These resources support teaching about the electromagnetic spectrum and include background information which non-specialists will find useful.
Visit the practical work page to access all resources and lists focussing on practical work in secondary science: www.nationalstemcentre.org.uk/sciencepracticals
Links and Resources
Herschel is perhaps most famous for his discovery of the planet Uranus in 1781, but he also discovered the existence of infrared radiation.
In this lesson, students re-create Herschel’s experiment to demonstrate infrared radiation (detailed teachers notes are provided).
You could use the film clip listed below to lead into the PowerPoint presentation which describes the use of IR in space exploration.
The electromagnetic statement cards make a great plenary. Working in pairs the students match the keywords with the correct statement. When the cards are turned over they reveal images of animals in visible light and infrared light.
As an extension, students can investigate the use of IR to measure sea temperature, and how sea temperature affects phytoplankton growth. This links well with climate change.
This video makes a good introduction to practical activities investigating infrared radiation.
It looks at how infra-red cameras see the world and are used to explore space. It describes the electromagnetic spectrum and how infra-red is a measure of heat radiation. The video concludes by showing how infra-red can be used in astronomy to observe distant stars and galaxies.
This resource describes a range of activities using silicon-based sensors (digital cameras, webcams, camera phones). The booklet looks at these sensors and imaging software and how they can be used to obtain and manipulate infrared and visible images. The activities can be used when introducing the electromagnetic spectrum or discussing colours.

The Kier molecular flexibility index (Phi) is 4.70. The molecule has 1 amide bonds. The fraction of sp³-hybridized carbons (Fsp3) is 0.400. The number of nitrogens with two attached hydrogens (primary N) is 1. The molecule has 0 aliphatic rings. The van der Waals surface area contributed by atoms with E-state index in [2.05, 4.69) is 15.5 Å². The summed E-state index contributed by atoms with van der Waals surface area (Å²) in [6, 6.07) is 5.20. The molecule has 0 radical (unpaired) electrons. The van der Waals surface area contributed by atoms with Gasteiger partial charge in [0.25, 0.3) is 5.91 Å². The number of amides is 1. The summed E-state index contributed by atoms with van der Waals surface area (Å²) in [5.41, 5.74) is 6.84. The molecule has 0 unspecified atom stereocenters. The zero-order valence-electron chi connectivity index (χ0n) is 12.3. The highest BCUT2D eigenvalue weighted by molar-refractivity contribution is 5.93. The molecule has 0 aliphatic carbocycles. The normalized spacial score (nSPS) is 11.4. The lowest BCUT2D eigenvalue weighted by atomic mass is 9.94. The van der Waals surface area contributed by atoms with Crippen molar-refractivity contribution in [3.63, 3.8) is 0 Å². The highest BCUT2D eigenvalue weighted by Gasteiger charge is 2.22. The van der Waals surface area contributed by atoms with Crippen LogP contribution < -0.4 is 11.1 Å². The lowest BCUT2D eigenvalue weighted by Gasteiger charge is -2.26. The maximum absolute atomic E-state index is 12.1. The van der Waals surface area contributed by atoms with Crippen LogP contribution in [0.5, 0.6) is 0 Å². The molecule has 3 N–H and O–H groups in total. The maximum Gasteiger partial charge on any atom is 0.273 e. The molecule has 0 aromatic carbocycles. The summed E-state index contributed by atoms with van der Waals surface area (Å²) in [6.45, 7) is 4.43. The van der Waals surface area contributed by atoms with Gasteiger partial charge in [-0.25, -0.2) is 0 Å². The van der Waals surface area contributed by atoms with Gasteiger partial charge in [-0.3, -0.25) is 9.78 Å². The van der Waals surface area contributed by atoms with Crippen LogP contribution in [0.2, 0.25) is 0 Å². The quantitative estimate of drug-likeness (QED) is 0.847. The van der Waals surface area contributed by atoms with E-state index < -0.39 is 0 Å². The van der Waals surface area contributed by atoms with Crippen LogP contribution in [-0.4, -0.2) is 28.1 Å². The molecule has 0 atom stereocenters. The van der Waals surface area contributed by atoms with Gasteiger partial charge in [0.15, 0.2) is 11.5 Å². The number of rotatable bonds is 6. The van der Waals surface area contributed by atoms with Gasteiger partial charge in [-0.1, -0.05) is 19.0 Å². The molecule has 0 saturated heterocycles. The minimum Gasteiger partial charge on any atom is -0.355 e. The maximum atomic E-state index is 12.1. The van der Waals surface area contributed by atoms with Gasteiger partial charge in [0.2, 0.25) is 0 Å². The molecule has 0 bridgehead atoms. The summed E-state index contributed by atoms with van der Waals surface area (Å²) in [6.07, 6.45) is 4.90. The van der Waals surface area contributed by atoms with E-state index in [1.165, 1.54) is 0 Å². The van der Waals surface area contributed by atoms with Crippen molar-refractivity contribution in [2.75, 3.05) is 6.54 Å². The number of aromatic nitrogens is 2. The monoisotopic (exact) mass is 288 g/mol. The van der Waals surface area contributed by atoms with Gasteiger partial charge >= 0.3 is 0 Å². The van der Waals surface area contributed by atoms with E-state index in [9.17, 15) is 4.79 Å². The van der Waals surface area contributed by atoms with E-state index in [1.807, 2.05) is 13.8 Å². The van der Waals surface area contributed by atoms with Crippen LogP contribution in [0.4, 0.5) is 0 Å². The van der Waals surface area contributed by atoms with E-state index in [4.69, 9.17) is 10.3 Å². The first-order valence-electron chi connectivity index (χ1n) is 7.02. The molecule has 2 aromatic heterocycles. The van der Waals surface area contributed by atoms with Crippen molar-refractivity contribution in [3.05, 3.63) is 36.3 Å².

Non-specialists will appreciate the accessible overview of the theory behind imaging.
Microwaves are a form of electromagnetic radiation and they penetrate into human tissue. There is still a significant debate about the safety of holding even a low power microwave transmitter (like a mobile phone) next to your brain or keeping it in a trouser pocket. The possibility of damage to bodies may be particularly significant during early teenage years when there are many changes in human physiology.
In this activity, a microwave monitor is used to measure the microwave radiation from a microwave oven and a working mobile phone at a range of distances. The phone being used will need to be “locked” into 2G mode for this activity to work correctly!
The podcast makes an excellent introduction to communications technology - how mobile phones use microwave radiation, network coverage, signals and antennas.
This is not a practical resource, but it is included here as the presentation is a fantastic way of giving context to investigating the electromagnetic spectrum and illustrating the use of the EMS in medical physics. It also shows students the wide variety of careers available in healthcare for those with physics qualifications.
Mobile phones, computer networks, remote controls and satellite links all involve communications technologies which make use of electromagnetic radiation as a means of carrying information.
The booklet in this resource describes how to use two sets of equipment (the SEP Optical Transmission Set and the SEP Analogue/Digital Transmission Set) to illustrate this.
The first of these uses visible light to demonstrate some basic principles of sending signals using electromagnetic radiation, such as transmission and detection, attenuation, noise and the use of optical fibres. The second set uses infrared radiation to demonstrate how carrier waves can be used for analogue and digital signals. Both sets can be used to model the way that radio waves are used to transmit information about audio signal.